Topeka The idea of slot machine revenues for crumbling college classrooms went bust Wednesday as lawmakers started their wrap-up session.
But there's another game today as proposals to pay for repairs at universities are bound to come up as amendments when the House deals with its final budget bill.
Efforts at tackling the $663 million list of repair projects Wednesday, however, stumbled in the House Appropriations Committee.
- Nosolution in sight to fund deferred maintenance (04-21-07)
- Senatehas $525M plan for universities (04-20-07)
- Houseannounces plan to fund repairs (04-19-07)
- Regentsrepairs will require a lot of dough (04-18-07)
- Regentslobby for $47.7 million down payment on campus repairs (04-17-07)
- Sixuniversities in search of a state (04-15-07)
- Lawmakerblasts repair funding proposal (04-13-07)
- Regentsuse survey to appeal for repair funding (04-12-07)
- HouseBill 2593 (.pdf)
"There doesn't seem to be much support to address deferred maintenance at this time," said Chairwoman Sharon Schwartz, R-Washington.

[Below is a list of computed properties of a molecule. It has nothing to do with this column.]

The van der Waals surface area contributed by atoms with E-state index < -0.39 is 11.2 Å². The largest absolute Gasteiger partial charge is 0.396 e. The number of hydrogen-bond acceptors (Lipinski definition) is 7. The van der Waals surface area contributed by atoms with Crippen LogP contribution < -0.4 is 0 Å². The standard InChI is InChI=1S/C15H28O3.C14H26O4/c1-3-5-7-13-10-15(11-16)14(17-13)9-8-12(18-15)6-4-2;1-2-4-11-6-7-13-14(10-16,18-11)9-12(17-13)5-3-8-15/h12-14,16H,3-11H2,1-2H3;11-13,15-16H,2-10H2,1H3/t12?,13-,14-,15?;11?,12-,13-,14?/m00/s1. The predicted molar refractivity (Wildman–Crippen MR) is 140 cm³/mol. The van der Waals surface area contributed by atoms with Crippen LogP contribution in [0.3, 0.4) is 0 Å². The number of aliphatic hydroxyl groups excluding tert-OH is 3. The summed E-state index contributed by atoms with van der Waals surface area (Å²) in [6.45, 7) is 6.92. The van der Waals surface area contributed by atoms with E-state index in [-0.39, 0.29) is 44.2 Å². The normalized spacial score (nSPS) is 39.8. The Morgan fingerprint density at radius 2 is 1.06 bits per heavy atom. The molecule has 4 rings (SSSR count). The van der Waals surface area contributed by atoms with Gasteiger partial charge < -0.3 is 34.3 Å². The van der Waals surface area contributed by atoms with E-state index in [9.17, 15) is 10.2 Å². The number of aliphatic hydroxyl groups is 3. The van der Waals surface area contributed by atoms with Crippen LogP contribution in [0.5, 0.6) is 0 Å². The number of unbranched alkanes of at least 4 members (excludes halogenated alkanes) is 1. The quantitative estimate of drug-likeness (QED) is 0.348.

Lawmakers have been fighting all year about ways to fund the repair backlog, which higher education officials have said has formed because of inadequate funding during the years. Proposals to increase taxes, tuition and turnpike tolls have all fallen by the wayside.
The Appropriations Committee discussed for several hours proposals that included dedicating one-third of expected revenue from the new law to expand casino gambling to university repairs.
But several committee members opposed that proposal, saying it was unwise to depend on gambling revenue that hasn't started coming in yet. The new law to allow resort-type casinos and slots at pari-mutuel tracks is expected to be challenged in court soon.
Another proposal, which would allow counties with regents schools, such as Douglas County, to increase their sales taxes for school repair projects was criticized.
State Rep. Barbara Ballard, D-Lawrence, said the local option tax would pass a state responsibility to local taxpayers.
"The institution is a state institution," Ballard said.
Some legislators complained that there was no comprehensive strategy to help community colleges and vocational schools.
No plan was able to muster the necessary votes and so Schwartz called it a day.
"I'm disappointed that the committee didn't take some action," she said.